Emergency Surgery

GI Emergencies

These are the acute conditions of the GI tract which have a sudden onset of symptoms with rapid progression and warrant immediate care for safe recovery.  The problems faced in these conditions include

Emergency surgery is designed to deal quickly with problems that can be life-threatening. It involves resuscitation and stabilization of the patient by a patient management team, preparing the patient for surgery, and post-operative and recovery procedures.

  • Patient’s condition is often unstable, like low blood pressure and oxygen levels in the blood
  • Limited time available for resuscitation
  • Disease condition causing the emergency is severe, like ruptured gall bladder or appendix complicating the treatment.

In view of above conditions, round the clock availability of experienced surgeons and supportive care are essential for optimal results. The aim of treatment in these conditions will be safety, functional preservation and faster recovery in that order. Previously all these patients needed an open surgery as the only option, thus increasing the stress on these already fragile patients. Advances in supportive care and laparoscopy and interventional radiology enabled us to offer minimally invasive procedures in these patients for a safer and faster recovery.

Perforation Obstruction Hemorrhage Pancreatitis

This is a condition involving a breach in the gut wall leading to contamination of abdominal cavity and sepsis. This can either be a duodenal ulcer perforation or a typhoid perforation or appendicular perforation. Depending on the segment of intestine involved and the amount of contamination, either they are repaired or brought out as a stoma. All these patients initially needed an open surgery which resulted in wound infections and secondary complications like abdominal wall dehiscence. Now majority of these patients can be managed laparoscopically for faster recovery. The surgeries include

  • laparoscopic appendicectomy for appendicular perforation
  • laparoscopic cholecystectomy for ruptured gallbladder
  • laparoscopic omental patch closure for duodenal/ gastric ulcer perforation
  • laparoscopic colectomy for colonic perforation.

Recently, covered stents are being placed endoscopically to patch the perforations in patients diagnosed early thus avoiding surgery altogether.


Gut being essentially a tubular structure allowing passage of intestinal contents.  The reasons for these are varied and need individualized treatment options. These patients needed an open operation for recovery. Laparoscopy usually was avoided in view of unstable nature of patients and technical difficulty in handling the swollen and friable intestines.  However, with advances laparoscopy is increasingly offered in the following conditions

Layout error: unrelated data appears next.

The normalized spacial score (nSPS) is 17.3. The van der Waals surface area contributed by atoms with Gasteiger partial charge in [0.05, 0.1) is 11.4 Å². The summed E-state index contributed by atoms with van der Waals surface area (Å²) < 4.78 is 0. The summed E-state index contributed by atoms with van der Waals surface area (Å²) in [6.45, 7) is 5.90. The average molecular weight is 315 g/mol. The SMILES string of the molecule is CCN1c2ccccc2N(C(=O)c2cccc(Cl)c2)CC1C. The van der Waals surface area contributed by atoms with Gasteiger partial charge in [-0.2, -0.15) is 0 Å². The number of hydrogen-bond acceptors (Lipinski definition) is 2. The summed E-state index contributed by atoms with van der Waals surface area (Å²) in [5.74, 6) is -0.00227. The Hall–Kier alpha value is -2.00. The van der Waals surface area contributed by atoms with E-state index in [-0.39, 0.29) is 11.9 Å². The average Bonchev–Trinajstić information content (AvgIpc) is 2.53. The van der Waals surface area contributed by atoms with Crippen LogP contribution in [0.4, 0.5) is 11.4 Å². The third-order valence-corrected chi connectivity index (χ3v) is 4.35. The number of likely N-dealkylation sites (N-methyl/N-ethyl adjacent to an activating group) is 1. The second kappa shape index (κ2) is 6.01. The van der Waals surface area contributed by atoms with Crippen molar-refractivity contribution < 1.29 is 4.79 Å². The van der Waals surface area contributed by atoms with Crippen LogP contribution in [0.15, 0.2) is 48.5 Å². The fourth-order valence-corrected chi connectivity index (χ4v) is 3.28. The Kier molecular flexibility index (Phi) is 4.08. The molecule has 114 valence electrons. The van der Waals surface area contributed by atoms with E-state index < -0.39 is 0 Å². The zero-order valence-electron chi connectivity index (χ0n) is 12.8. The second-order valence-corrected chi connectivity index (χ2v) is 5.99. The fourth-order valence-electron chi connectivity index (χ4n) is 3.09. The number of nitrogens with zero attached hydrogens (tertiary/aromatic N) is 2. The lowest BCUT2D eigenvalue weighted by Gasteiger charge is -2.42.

Adhesive obstruction: The most common cause for intestinal obstruction in recent times include adhesions from previous surgeries. Laparoscopy adhesiolysis has the advantage in that further adhesions are less frequent.

Obstructed Hernia: Hernia originate due to muscle weakness. Laparoscopic hernia repair ensures that the already weakened muscles are not cut as in open surgery.

Development of endoluminal stents can obviate  the need of surgery altogether in patients who advanced tumors causing obstruction.

Hemorrhage or bleeding can either be intraluminal which means bleeding into the gut or extra luminal in which case it can be from solid organs like liver or spleen. These patients, who have severe bleeding need emergency surgery and good perioperative care for safe recovery. Abdominal trauma is increasingly becoming common due to road traffic accidents. All these patients were previously offered exploratory laparotomy as alife safing measure. Recent advances include

  • Multislice CT and supportive care: This helps in patients with mild bleeding. These patients can be safely monitored on medications with serial scans assessing for recovery. Surgery can altogether be avoided in these patients.
  • Interventional Radiology: Angioembolization of bleeding intrabdominal vessels can be performed to stop the bleeding, This is especially useful in patients with pelvic fractures.
  • Laparoscopic hemostasis/ repair: patients with liver/ splenic injury can now be treated with laparoscopy for control of bleeding.

Uncontrolled abnormal activation of pancreatic digestive enzymes outside the intestinal tract can lead to this condition. Patients present with excruciating pain and severe metabolic abnormalities. Initial management needs intensive ICU care aimed at correcting the metabolic abnormalities and preventing further infective complications. Role of surgery comes to treat septic complications by removing devitalized infected tissue (necrosectomy) or drainage of infected fluids (abscess). Theses patients needed open necrosectomy and abscess drainage previously, which used to occasionally worsen the patient due to the added stress of surgery. Recently minimal access necrosectomy is being offered which reduce both the surgical stress in these patients and also avoid wound related complications. These can be

  • Laparoscopic necrosectomy: through small ports placed into abdominal cavity
  • Retroperitoneoscopic necrosectomy: here entry into abdominal cavity is entirely avoided by directly reaching the pancreas through the flank
  • Transgastric endoscopic necrosectomy: Here surgery is altogether avoided by removing devitalised tissues through endoscopy